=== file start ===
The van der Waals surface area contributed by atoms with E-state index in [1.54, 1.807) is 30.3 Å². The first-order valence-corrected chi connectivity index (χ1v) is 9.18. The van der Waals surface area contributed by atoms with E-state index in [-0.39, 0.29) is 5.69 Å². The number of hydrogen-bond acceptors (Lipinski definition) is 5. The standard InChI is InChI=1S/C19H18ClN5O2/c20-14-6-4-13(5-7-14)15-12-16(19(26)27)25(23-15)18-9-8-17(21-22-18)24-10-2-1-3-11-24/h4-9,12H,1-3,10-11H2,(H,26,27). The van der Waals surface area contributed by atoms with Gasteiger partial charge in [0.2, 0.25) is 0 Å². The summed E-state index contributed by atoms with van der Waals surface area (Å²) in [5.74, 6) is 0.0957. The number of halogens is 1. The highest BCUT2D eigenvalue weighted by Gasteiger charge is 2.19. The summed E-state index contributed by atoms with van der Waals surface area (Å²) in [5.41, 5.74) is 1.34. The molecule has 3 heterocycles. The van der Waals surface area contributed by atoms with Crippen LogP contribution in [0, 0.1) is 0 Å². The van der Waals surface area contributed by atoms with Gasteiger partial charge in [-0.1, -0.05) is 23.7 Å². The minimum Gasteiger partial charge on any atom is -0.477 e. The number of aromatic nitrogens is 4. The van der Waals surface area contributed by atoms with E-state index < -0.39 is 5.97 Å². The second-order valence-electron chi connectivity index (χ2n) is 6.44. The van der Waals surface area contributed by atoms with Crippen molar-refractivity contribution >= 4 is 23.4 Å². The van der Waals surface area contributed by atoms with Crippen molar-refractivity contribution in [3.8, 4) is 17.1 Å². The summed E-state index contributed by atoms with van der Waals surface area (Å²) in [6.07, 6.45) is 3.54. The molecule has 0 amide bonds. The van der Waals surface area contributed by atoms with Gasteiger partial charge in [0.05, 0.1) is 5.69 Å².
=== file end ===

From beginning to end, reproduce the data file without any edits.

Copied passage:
The van der Waals surface area contributed by atoms with E-state index in [1.54, 1.807) is 30.3 Å². The first-order valence-corrected chi connectivity index (χ1v) is 9.18. The van der Waals surface area contributed by atoms with E-state index in [-0.39, 0.29) is 5.69 Å². The number of hydrogen-bond acceptors (Lipinski definition) is 5. The standard InChI is InChI=1S/C19H18ClN5O2/c20-14-6-4-13(5-7-14)15-12-16(19(26)27)25(23-15)18-9-8-17(21-22-18)24-10-2-1-3-11-24/h4-9,12H,1-3,10-11H2,(H,26,27). The van der Waals surface area contributed by atoms with Gasteiger partial charge in [0.2, 0.25) is 0 Å². The summed E-state index contributed by atoms with van der Waals surface area (Å²) in [5.74, 6) is 0.0957. The number of halogens is 1. The highest BCUT2D eigenvalue weighted by Gasteiger charge is 2.19. The summed E-state index contributed by atoms with van der Waals surface area (Å²) in [5.41, 5.74) is 1.34. The molecule has 3 heterocycles. The van der Waals surface area contributed by atoms with Crippen LogP contribution in [0, 0.1) is 0 Å². The van der Waals surface area contributed by atoms with Gasteiger partial charge in [-0.1, -0.05) is 23.7 Å². The minimum Gasteiger partial charge on any atom is -0.477 e. The number of aromatic nitrogens is 4. The van der Waals surface area contributed by atoms with E-state index < -0.39 is 5.97 Å². The second-order valence-electron chi connectivity index (χ2n) is 6.44. The van der Waals surface area contributed by atoms with Crippen molar-refractivity contribution >= 4 is 23.4 Å². The van der Waals surface area contributed by atoms with Crippen molar-refractivity contribution in [3.8, 4) is 17.1 Å². The summed E-state index contributed by atoms with van der Waals surface area (Å²) in [6.07, 6.45) is 3.54. The molecule has 0 amide bonds. The van der Waals surface area contributed by atoms with Gasteiger partial charge in [0.05, 0.1) is 5.69 Å².